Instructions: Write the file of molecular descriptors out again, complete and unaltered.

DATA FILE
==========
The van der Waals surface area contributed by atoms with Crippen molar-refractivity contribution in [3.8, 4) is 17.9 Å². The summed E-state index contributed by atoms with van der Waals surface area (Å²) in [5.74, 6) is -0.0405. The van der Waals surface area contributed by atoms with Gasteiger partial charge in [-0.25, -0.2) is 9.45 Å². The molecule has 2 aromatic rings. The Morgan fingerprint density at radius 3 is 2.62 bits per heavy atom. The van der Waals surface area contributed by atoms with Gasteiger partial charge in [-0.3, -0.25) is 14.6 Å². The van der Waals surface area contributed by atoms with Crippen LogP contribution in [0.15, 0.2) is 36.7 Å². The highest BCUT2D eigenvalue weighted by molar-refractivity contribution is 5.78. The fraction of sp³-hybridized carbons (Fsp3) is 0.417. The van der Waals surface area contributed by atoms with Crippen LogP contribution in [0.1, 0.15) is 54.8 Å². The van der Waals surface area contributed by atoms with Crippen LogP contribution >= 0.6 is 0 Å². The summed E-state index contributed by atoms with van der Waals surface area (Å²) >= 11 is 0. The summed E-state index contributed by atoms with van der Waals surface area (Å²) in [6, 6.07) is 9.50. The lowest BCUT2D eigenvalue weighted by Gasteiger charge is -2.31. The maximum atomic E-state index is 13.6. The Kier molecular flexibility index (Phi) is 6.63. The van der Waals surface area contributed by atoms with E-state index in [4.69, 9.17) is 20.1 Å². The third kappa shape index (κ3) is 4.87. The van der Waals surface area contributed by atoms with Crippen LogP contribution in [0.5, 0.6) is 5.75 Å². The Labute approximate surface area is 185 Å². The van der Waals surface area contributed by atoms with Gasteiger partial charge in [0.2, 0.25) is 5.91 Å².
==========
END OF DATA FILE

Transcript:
The van der Waals surface area contributed by atoms with Crippen molar-refractivity contribution in [3.8, 4) is 17.9 Å². The summed E-state index contributed by atoms with van der Waals surface area (Å²) in [5.74, 6) is -0.0405. The van der Waals surface area contributed by atoms with Gasteiger partial charge in [-0.25, -0.2) is 9.45 Å². The molecule has 2 aromatic rings. The Morgan fingerprint density at radius 3 is 2.62 bits per heavy atom. The van der Waals surface area contributed by atoms with Gasteiger partial charge in [-0.3, -0.25) is 14.6 Å². The van der Waals surface area contributed by atoms with Crippen LogP contribution in [0.15, 0.2) is 36.7 Å². The highest BCUT2D eigenvalue weighted by molar-refractivity contribution is 5.78. The fraction of sp³-hybridized carbons (Fsp3) is 0.417. The van der Waals surface area contributed by atoms with Crippen LogP contribution in [0.1, 0.15) is 54.8 Å². The van der Waals surface area contributed by atoms with Crippen LogP contribution >= 0.6 is 0 Å². The summed E-state index contributed by atoms with van der Waals surface area (Å²) >= 11 is 0. The summed E-state index contributed by atoms with van der Waals surface area (Å²) in [6, 6.07) is 9.50. The lowest BCUT2D eigenvalue weighted by Gasteiger charge is -2.31. The maximum atomic E-state index is 13.6. The Kier molecular flexibility index (Phi) is 6.63. The van der Waals surface area contributed by atoms with E-state index in [4.69, 9.17) is 20.1 Å². The third kappa shape index (κ3) is 4.87. The van der Waals surface area contributed by atoms with Crippen LogP contribution in [0.5, 0.6) is 5.75 Å². The Labute approximate surface area is 185 Å². The van der Waals surface area contributed by atoms with Gasteiger partial charge in [0.2, 0.25) is 5.91 Å².